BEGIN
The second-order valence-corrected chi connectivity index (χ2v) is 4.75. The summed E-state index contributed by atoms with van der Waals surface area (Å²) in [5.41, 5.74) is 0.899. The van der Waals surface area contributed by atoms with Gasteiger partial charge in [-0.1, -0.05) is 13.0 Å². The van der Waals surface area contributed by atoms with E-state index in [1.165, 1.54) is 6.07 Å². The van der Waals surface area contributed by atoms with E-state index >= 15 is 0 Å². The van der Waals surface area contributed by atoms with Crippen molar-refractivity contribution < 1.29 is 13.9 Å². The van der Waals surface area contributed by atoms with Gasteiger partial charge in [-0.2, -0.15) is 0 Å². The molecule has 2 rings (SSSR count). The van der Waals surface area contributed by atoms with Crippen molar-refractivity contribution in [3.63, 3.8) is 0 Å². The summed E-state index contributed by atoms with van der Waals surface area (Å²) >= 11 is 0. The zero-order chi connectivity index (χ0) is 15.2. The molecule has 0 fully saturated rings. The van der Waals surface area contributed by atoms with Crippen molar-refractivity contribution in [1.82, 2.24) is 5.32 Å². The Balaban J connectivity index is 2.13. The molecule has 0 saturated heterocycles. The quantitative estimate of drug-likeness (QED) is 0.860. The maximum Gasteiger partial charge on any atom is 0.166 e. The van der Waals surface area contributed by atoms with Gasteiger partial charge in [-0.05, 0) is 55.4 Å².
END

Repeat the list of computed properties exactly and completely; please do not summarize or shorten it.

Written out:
The second-order valence-corrected chi connectivity index (χ2v) is 4.75. The summed E-state index contributed by atoms with van der Waals surface area (Å²) in [5.41, 5.74) is 0.899. The van der Waals surface area contributed by atoms with Gasteiger partial charge in [-0.1, -0.05) is 13.0 Å². The van der Waals surface area contributed by atoms with E-state index in [1.165, 1.54) is 6.07 Å². The van der Waals surface area contributed by atoms with E-state index >= 15 is 0 Å². The van der Waals surface area contributed by atoms with Crippen molar-refractivity contribution < 1.29 is 13.9 Å². The van der Waals surface area contributed by atoms with Gasteiger partial charge in [-0.2, -0.15) is 0 Å². The molecule has 2 rings (SSSR count). The van der Waals surface area contributed by atoms with Crippen molar-refractivity contribution in [3.63, 3.8) is 0 Å². The summed E-state index contributed by atoms with van der Waals surface area (Å²) >= 11 is 0. The zero-order chi connectivity index (χ0) is 15.2. The molecule has 0 fully saturated rings. The van der Waals surface area contributed by atoms with Crippen molar-refractivity contribution in [1.82, 2.24) is 5.32 Å². The Balaban J connectivity index is 2.13. The molecule has 0 saturated heterocycles. The quantitative estimate of drug-likeness (QED) is 0.860. The maximum Gasteiger partial charge on any atom is 0.166 e. The van der Waals surface area contributed by atoms with Gasteiger partial charge in [-0.05, 0) is 55.4 Å².